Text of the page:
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C’est l’homme qui fait l’homme

Cul-de-Sac Ubuntu-ism in Côte d’Ivoire

by Francis B. Nyamnjoh

The idea that human beings are inextricably bound to one another is at the heart of this book about African agency, especially drawing on the African philosophy Ubuntu, with its roots in human sociality and inclusivity. Ubuntu’s precepts and workings are severely tested in these times of rapid change and multiple responsibilities. Africans negotiate their social existence between urban and rural life, their continental and transcontinental distances, and all the market forces that now impinge, with relationships and loyalties placed in question. Between ideal and reality, dreams and schemes, how is Ubuntu actualized, misappropriated and endangered?

The book unearths the intrigues and contradictions that go with inclusivity in Africa. Basing his argument on the ideals of trust, conviviality and support embodied in the concept of Ubuntu, Francis Nyamnjoh demonstrates how the pursuit of personal success and even self-aggrandizement challenges these ideals, thus leading to discord in social relationships. Nyamnjoh uses a popular Ivorian drama with the same title to substantiate life-world realities and more importantly to demonstrate that new forms of expression, from popular drama to fiction, thicken and enrich the ethnographic component in current anthropology.

ISBN 9789956762521 | 204 pages | 216 x 140mm | 2015 | Langaa RPCIG, Cameroon | Paperback



“In several respects, the book is a treasure-trove, as it poses problems encountered by ordinary people in their daily lives, such as the problem of relations between social elders and juniors, the big and the small. In the background are themes such as the migration of young Africans to Europe, the garden of Eden, in search of self-fulfilment and a better life for themselves and their families, even amid all the attendant frustrations, including relations with those left behind.”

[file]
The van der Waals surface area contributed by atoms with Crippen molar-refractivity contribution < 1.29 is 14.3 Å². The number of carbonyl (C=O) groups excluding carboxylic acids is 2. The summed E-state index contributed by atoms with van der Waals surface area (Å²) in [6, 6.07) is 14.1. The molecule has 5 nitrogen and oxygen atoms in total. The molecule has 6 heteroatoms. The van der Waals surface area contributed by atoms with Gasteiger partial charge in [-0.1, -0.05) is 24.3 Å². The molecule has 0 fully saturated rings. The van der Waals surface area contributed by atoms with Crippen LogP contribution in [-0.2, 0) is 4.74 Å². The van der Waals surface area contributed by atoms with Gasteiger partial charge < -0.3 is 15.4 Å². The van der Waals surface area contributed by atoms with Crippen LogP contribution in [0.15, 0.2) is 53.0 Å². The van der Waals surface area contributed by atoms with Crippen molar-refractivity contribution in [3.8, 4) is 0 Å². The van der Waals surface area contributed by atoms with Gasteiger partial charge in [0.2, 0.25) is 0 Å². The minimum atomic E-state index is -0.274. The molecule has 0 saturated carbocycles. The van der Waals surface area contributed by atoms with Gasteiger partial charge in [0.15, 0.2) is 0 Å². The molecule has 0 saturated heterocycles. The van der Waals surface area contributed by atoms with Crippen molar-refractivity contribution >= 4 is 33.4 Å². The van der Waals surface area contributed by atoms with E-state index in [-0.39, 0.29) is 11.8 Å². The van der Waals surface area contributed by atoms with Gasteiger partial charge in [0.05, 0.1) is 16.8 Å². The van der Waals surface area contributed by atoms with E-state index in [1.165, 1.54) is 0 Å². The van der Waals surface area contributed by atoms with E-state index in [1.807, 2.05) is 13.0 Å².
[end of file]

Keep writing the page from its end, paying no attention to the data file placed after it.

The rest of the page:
Aghi Bahi, Professor at the Université Félix Houphouët-Boigny, Abidjan – Côte d’Ivoire

“This book’s readers will recognize how acutely it projects the very contemporary experience of “being African” and its predicaments. Predation and altruism, monopolization and circulation of resources, unequal exchanges and Ubuntu-like generosity, who “belongs” and who doesn’t to shifting constellations of wealth, power and community, market and gift economies: the worlds of Milton Friedman (with not at all subtle touches of Ayn Rand) and Desmond Tutu, converge and mingle. So, also, the text is informed by the fluid, transactional character of human lives not defined by such binary constraints.”

Milton Krieger, Emeritus Professor, Western Washington University, USA

“An absorbing narrative. In this sociological tour de force, Nyamnjoh explores the hardships, challenges, and dilemmas that confront Africans in the Diaspora, as well as those who seek to undertake adventures in different parts of the world. Mobile Africans seeking “greener pastures” overseas are affected by social and cultural expectations and norms, as well as social obligations to cater for their kith and kin in villages and cities. The adventures are fraught with risks. Yet the dangers are not enough to discourage the adventurers from undertaking their journeys. Beyond all these is the challenge that modern lifestyle and market forces pose to the welfare, security and wellbeing of families, individuals, and friends across Africa. Anyone who is interested in understanding the social, political, cultural, and structural factors that underpin the lives of Africans will find this absorbing narrative by Nyamnjoh riveting. In it, there is something for everyone.”

Levi Obijiofor (PhD), Senior Lecturer in Journalism, School of Communication and Arts, The University of Queensland Brisbane, Australia



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